FlipSide: The vendor edition of: "And the winner is..."
The vendor edition of: "And the winner is..."
The judges of the third annual Greater Washington Government Contractor Awards couldn't decide which executive to honor with the Large Contractor Executive of the Year Award, so they chose two.
Ernst Volgenau, founder and former chief executive officer of SRA International, shared the award with J.P. "Jack" London, chairman, president and CEO of CACI International. The awards ceremony, held Oct. 19, also featured awards for contractor executives from small and midsize companies -- one company in each size class -- and public-sector partners.
Volgenau, who retired in 2004, and London have often said they went into government contracting to serve the country. In accepting his award, London reiterated that message.
"This is a fantastic industry we're in," he said. "We have a great opportunity to serve our country through the services we provide. These are indeed critical times we're in."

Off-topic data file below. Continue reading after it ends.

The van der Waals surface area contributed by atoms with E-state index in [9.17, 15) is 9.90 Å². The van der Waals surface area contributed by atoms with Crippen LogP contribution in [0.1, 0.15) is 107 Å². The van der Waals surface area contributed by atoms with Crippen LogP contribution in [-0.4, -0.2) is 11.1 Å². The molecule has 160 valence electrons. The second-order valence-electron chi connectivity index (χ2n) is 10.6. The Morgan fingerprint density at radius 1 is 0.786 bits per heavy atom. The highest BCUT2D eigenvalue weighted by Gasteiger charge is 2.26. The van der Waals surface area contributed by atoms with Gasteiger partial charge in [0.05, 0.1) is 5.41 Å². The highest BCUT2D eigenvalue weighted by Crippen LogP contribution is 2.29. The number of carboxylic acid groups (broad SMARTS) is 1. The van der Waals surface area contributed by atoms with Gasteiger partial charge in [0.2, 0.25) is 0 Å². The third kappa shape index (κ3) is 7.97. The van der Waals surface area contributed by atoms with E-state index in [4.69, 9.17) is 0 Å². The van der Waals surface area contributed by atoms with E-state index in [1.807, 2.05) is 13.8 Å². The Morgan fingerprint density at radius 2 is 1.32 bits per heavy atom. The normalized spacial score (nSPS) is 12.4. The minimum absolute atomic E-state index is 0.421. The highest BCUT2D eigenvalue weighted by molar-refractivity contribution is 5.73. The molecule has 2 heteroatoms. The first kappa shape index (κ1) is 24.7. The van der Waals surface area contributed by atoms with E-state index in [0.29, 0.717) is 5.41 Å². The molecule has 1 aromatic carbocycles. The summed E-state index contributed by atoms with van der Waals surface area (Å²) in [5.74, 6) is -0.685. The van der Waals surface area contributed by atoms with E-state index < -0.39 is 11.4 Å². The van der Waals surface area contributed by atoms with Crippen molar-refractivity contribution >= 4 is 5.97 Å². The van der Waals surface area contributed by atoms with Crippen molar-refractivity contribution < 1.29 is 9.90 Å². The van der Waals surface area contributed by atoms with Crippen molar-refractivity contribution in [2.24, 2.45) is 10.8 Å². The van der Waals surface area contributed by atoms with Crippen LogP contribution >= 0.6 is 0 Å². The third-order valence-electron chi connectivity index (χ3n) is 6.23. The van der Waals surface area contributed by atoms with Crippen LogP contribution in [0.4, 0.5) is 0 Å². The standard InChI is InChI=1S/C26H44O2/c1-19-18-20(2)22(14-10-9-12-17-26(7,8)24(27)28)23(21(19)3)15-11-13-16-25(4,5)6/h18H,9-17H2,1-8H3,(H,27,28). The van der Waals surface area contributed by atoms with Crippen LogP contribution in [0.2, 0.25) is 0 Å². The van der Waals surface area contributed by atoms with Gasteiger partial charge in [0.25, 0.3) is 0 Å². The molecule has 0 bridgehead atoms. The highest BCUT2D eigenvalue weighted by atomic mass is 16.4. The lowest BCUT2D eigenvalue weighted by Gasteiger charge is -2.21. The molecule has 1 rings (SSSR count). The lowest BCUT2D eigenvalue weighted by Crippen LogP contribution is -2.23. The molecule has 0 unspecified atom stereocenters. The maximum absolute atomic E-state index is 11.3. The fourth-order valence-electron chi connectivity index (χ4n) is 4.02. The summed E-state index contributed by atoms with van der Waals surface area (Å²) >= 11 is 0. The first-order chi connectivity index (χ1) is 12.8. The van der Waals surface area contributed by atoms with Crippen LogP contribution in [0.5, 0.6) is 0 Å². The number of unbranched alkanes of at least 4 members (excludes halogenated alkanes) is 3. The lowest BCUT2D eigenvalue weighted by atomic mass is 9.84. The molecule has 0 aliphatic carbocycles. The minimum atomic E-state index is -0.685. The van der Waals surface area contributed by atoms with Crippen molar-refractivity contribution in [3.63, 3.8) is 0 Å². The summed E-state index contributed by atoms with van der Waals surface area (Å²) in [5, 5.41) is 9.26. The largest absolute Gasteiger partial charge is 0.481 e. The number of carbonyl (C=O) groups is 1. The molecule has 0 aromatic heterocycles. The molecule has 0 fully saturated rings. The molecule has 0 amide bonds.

The judges also had a hard time choosing a single public-sector partner. So two winners shared that award, too. The winners are Joann Kansier, director of the Federal Aviation Administration's Office of Competitive Sourcing, and Greg Rothwell, chief procurement officer at the Homeland Security Department.
Stan Soloway, president of the Professional Services Council, praised Kansier in a recorded introduction for running a competition that Lockheed Martin eventually won. Even before the outcome was known, Soloway said Kansier was gaining admiration from everyone involved for running it well.
Rothwell emphasized the idea of government officials as partners. "When you think about this as a partnership, you have to think about the companies working hard," he said.
Earle Williams, former president and CEO of BDM International, was inducted into the Greater Washington Government Contractors Hall of Fame. In a speech that concluded the awards ceremony, he noted the longevity of the technology industry in the Washington, D.C., area.
"It annoys me when I read from time to time that the technology industry came to Northern Virginia in 1990 or 1991," he said. "You know who's saying that, it's the dot-coms. They're gone, and we're still here."